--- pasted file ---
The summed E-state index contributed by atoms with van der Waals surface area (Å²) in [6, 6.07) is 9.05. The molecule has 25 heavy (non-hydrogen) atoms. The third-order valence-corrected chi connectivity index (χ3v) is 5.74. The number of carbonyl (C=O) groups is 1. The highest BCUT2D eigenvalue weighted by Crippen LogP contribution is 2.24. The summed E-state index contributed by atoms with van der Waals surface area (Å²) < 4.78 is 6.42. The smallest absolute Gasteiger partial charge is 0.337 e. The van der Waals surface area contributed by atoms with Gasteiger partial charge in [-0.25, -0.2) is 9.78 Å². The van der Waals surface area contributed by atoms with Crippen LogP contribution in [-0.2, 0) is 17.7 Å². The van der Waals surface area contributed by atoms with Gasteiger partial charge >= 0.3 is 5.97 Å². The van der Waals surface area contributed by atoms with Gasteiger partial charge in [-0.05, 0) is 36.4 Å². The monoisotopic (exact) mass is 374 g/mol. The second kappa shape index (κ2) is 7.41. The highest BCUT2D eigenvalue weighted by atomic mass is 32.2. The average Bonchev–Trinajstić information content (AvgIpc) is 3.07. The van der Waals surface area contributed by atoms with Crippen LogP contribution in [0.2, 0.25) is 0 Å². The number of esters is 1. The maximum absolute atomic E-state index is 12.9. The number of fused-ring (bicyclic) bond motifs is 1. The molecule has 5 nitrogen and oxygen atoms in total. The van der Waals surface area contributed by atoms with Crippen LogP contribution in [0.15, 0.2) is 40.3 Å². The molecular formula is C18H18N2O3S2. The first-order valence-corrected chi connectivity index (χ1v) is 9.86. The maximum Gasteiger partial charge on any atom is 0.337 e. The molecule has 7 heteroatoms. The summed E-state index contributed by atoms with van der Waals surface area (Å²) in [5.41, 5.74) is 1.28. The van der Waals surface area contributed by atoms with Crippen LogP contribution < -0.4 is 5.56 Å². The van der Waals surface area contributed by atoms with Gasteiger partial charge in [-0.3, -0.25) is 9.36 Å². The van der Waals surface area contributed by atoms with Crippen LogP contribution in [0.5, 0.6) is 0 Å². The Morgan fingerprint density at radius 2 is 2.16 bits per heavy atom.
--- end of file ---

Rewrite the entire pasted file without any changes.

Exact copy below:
The summed E-state index contributed by atoms with van der Waals surface area (Å²) in [6, 6.07) is 9.05. The molecule has 25 heavy (non-hydrogen) atoms. The third-order valence-corrected chi connectivity index (χ3v) is 5.74. The number of carbonyl (C=O) groups is 1. The highest BCUT2D eigenvalue weighted by Crippen LogP contribution is 2.24. The summed E-state index contributed by atoms with van der Waals surface area (Å²) < 4.78 is 6.42. The smallest absolute Gasteiger partial charge is 0.337 e. The van der Waals surface area contributed by atoms with Gasteiger partial charge in [-0.25, -0.2) is 9.78 Å². The van der Waals surface area contributed by atoms with Crippen LogP contribution in [-0.2, 0) is 17.7 Å². The van der Waals surface area contributed by atoms with Gasteiger partial charge >= 0.3 is 5.97 Å². The van der Waals surface area contributed by atoms with Gasteiger partial charge in [-0.05, 0) is 36.4 Å². The monoisotopic (exact) mass is 374 g/mol. The second kappa shape index (κ2) is 7.41. The highest BCUT2D eigenvalue weighted by atomic mass is 32.2. The average Bonchev–Trinajstić information content (AvgIpc) is 3.07. The van der Waals surface area contributed by atoms with Crippen LogP contribution in [0.2, 0.25) is 0 Å². The number of esters is 1. The maximum absolute atomic E-state index is 12.9. The number of fused-ring (bicyclic) bond motifs is 1. The molecule has 5 nitrogen and oxygen atoms in total. The van der Waals surface area contributed by atoms with Crippen LogP contribution in [0.15, 0.2) is 40.3 Å². The molecular formula is C18H18N2O3S2. The first-order valence-corrected chi connectivity index (χ1v) is 9.86. The maximum Gasteiger partial charge on any atom is 0.337 e. The molecule has 7 heteroatoms. The summed E-state index contributed by atoms with van der Waals surface area (Å²) in [5.41, 5.74) is 1.28. The van der Waals surface area contributed by atoms with Crippen LogP contribution < -0.4 is 5.56 Å². The van der Waals surface area contributed by atoms with Gasteiger partial charge in [-0.3, -0.25) is 9.36 Å². The van der Waals surface area contributed by atoms with Crippen LogP contribution in [0.5, 0.6) is 0 Å². The Morgan fingerprint density at radius 2 is 2.16 bits per heavy atom.